Food Safety Regulations

Food Safety (Temperature Control) Regulations 1995

These Regulations require certain foods to be held at temperatures that will prevent the growth of harmful bacteria or the formulation of toxins. It is an offence to allow food to be kept at temperatures that would cause a risk to health, so you must make sure that any foods that need temperature control are kept at the right temperature.

Foods that need temperature control must be kept at either:

Hot at or above 63C

Cold at or below 8C

These are the main categories of foods that need temperature control.

Dairy products

Dairy products must be kept chilled unless the packaging says they are 'stable' at room temperature (in other words, they do not need to be chilled to stop them going off). products requiring chilling include many types of milk, yoghurt, cream, foods with a cream filling, dairy-based desserts and certain cheeses.

Cooked products

Many cooked products must be kept chilled until ready to be eaten cold or heated. These include most foods containing eggs, meat, fish, dairy products, cereals, rice, pulses or vegetables. Sandwiches containing any of these ingredients also need to be chilled.

Smoked/cured ready-to-eat meat or fish

Most smoked or cured products must be kept chilled until ready to be eaten cold or heated. These include sliced cured meats like ham, unless the curing method means the product is not perishable at room temperature.

Prepared ready-to-eat foods

Prepared ready-to-eat foods must be kept chilled. These include prepared vegetables (chopped and washed), bags of salad leaves, vegetable salads such as coleslaw, and products containing mayonnaise.

Uncooked or partly cooked pastry and dough products

These include pizzas and fresh pasta containing meat, fish or vegetables. Products must be kept chilled until they are heated. Generally foods that need temperature control will be marked with a 'Use by' date and will be labelled 'keep refrigerated'. Some of the products listed above might be preserved or prepared in a way that changes the need for temperature control. The packaging will indicate this.

Foods that do not need to be chilled

These are the main categories of foods that the Regulations do not require to be chilled.

  • Foods that can be kept at room temperature throughout their shelf life, without causing any health risk. These include some cured/smoked products and certain bakery products. Some of these products have a long shelf life, for example naan breads and some desserts.
  • Food that goes through a preservation process. This includes most canned/dried foods, jams, pickles and sauces, which are not perishable at room temperature until the container is opened or the food rehydrated.
  • Food that must be ripened or matured at room temperature. This includes soft or mould-ripened cheeses. But once they are fully ripened or matured these foods must be chilled while they are stored and/or displayed.
  • Raw food intended for further processing (including cooking) that will ensure the food is fit for human consumption. This includes fresh meat, fish and shellfish, except where it is intended to be eaten raw, for example sushi.
  • Mail order food. Food delivered my mail does not need to be chilled.However, it must not be transported at temperatures that could cause a health risk. Therefore, foods that need chilling should not be sold by mail order, unless they are delivered in a vehicle with an appropriate chilled compartment.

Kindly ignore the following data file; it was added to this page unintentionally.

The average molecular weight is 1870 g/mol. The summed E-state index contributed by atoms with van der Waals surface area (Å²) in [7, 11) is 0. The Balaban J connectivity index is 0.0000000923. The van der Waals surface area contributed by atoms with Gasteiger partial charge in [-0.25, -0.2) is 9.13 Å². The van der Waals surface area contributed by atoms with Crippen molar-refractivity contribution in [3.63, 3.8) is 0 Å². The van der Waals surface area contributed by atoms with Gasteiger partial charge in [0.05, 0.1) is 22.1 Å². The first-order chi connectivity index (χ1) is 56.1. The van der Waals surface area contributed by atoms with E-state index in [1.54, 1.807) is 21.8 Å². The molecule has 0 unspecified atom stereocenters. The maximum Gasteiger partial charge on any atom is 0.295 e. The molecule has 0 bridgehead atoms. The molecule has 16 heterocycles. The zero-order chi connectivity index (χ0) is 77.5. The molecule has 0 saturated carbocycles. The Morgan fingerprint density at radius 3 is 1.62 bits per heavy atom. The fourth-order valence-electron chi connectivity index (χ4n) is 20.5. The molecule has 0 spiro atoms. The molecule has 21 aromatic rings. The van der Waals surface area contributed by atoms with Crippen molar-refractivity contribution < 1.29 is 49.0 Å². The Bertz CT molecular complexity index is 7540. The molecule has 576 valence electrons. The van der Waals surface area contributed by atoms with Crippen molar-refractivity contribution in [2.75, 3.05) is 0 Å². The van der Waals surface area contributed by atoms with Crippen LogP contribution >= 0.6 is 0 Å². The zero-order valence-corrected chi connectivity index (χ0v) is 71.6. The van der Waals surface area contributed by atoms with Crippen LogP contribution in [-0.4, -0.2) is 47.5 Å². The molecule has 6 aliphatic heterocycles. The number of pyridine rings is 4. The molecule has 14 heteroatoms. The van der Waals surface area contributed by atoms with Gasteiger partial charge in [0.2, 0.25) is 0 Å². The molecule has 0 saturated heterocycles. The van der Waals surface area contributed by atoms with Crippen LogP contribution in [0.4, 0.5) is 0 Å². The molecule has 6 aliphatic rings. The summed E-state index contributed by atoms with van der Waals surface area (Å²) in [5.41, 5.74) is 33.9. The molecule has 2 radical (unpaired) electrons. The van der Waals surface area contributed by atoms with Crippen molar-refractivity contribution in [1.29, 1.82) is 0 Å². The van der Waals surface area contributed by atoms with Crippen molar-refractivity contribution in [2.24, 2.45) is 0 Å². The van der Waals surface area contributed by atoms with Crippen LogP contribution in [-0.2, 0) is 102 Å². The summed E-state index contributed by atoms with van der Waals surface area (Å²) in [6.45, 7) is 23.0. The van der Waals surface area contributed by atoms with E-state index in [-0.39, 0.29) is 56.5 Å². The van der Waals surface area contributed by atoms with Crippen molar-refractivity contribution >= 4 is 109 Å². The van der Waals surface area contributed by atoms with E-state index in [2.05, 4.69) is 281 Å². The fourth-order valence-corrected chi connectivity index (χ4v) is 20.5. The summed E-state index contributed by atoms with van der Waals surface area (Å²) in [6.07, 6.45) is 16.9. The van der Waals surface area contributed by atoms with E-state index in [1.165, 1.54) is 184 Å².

Circumstances where food may be kept outside required temperatures

There are certain circumstances (listed below) where it may not be practical to keep foods at the required temperatures. So the Regulations allow you to keep food out of temperature control for limited periods of time.

  • Service or display. Food displayed in restaurants or cafes, put out on buffets, or served in shops, can be kept out of temperature control for a limited time. However, you must take care not to exceed the maximum display times, because otherwise you could cause a risk to health.
    Foods that normally need to be kept chilled can be kept unchilled for up to four hours, to allow them to be served or displayed. Foods can only be kept unchilled for one period of service or display. After this, any food that is left must be thrown away or chilled until final use.
    Food that will be served hot can be kept below 63C for two hours , for serving or display. After this time, the food must be thrown away or cooled as quickly as possible and then chilled until final use. It must not be kept out of temperature control for more than two hours and must not be reheated more than once.
  • Regulations in Scotland. In Scotland, the Regulations apply slightly differently. A maximum temperature for chilled foods is not specified, but businesses are still required to chill foods if they need to be chilled to keep them safe. Maximum times for keeping foods out of temperature control for service or display are not specified. And when reheated, foods must reach a minimum temperature of 82C (180F).
  • Handling and unloading. Foods can be kept unchilled for a limited time when:
       - food is being loaded or unloaded from a refrigerated vehicle to be delivered to/from food premises.
       - there are unavoidable circumstances, for example when food has to be handled during and after processing, of if equipment is defrosted or temporarily breaks down.
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